“Idyllic” in the sense that we got to run around in the forest and jump in the creek in the summertime. It was quite hard because we were pretty poor, and we didn’t have much in the way of physical possessions. But we had a lot of love. My dad was a carpenter, and my mom was a survivor and a really magical lady. She raised three of seven kids on her own after my dad left. My dad’s an awesome guy, too. He just had to split, like dads often do.
Are you close to your parents?
One-hundred percent. They’re my good friends; I feel fortunate to have both of them. Love has a will of its own. There’s no rule book for how things turn out. It’s been a lifetime of learning.
While your last album (2012’s Simone Felice) feels more like a collection of sketches, Strangers is far more focused. Did you sense that as you were making it?
As writers and producers, we’re slaves to the song. A lot of times, musicians get their masturbation out in the studio; I’ve always tried to shy away from that. There shouldn’t be one thing wasted.
I was really lucky to have the support of a few great collaborators. My friend, David Baron, is a great keyboardist, string arranger, producer, and engineer. His father was actually an engineer who worked with the Band and other great acts of the ’70s. A lot of the music comes from him and me putting our heads together; he really encouraged me to play drums on this album. We brought in another Woodstock treasure, Zack Alford (David Bowie, Bruce Springsteen), to play drums on a few tracks, including “Molly-O!”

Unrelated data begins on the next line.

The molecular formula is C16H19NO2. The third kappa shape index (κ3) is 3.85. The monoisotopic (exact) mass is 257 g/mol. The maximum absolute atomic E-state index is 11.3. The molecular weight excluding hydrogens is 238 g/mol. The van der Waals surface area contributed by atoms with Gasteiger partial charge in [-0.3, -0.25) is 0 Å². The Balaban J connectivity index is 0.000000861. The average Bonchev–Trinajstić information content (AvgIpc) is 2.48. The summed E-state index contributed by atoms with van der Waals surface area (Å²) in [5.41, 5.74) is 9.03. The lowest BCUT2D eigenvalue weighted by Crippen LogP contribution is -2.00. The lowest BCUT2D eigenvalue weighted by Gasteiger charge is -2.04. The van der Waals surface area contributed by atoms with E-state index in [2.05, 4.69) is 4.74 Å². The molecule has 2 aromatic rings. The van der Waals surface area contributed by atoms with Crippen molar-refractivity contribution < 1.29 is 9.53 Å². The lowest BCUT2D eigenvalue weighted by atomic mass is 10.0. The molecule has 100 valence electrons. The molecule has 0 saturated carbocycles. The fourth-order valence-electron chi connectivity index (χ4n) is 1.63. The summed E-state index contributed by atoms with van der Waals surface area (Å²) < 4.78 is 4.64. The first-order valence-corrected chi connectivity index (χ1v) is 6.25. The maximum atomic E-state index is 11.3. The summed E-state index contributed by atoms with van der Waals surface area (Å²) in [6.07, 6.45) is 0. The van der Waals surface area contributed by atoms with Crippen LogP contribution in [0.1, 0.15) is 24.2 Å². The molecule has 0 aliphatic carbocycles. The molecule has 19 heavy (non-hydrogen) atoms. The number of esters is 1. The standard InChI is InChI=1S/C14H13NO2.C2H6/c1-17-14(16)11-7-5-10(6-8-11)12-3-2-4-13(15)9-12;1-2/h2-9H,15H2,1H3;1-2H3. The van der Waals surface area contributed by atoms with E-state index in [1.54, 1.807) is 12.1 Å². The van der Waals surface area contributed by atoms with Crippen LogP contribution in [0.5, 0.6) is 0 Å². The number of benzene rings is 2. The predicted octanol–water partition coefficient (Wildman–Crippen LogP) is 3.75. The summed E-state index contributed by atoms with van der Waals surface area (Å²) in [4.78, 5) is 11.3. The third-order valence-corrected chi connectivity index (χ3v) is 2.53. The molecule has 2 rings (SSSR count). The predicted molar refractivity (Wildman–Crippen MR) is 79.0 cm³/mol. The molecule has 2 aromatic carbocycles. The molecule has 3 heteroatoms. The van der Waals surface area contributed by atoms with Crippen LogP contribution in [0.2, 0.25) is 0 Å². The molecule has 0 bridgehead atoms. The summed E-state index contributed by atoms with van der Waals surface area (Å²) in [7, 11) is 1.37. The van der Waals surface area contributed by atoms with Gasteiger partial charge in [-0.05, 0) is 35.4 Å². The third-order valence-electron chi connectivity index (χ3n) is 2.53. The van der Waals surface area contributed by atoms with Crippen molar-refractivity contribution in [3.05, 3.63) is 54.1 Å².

“Molly-O!” is easily the catchiest thing you’ve done so far. Talk about a great way to start an album!
I’ve always been drawn to losers. I grew up with a lot of them, and I’m proud to say that I’ve been one of them. There’s this character called Molly-O in The Man with the Golden Arm by Nelson Algren. He was pre-Beat; he inspired guys like Jack Kerouac. The book is about these heroin addicts in Chicago — these “no-accounts,” as people would say back then. Molly-O was this tragic angel. A very sad, very beautiful character, she’s been in my heart for a long time, and I finally found the melody and inspiration to breathe life into her.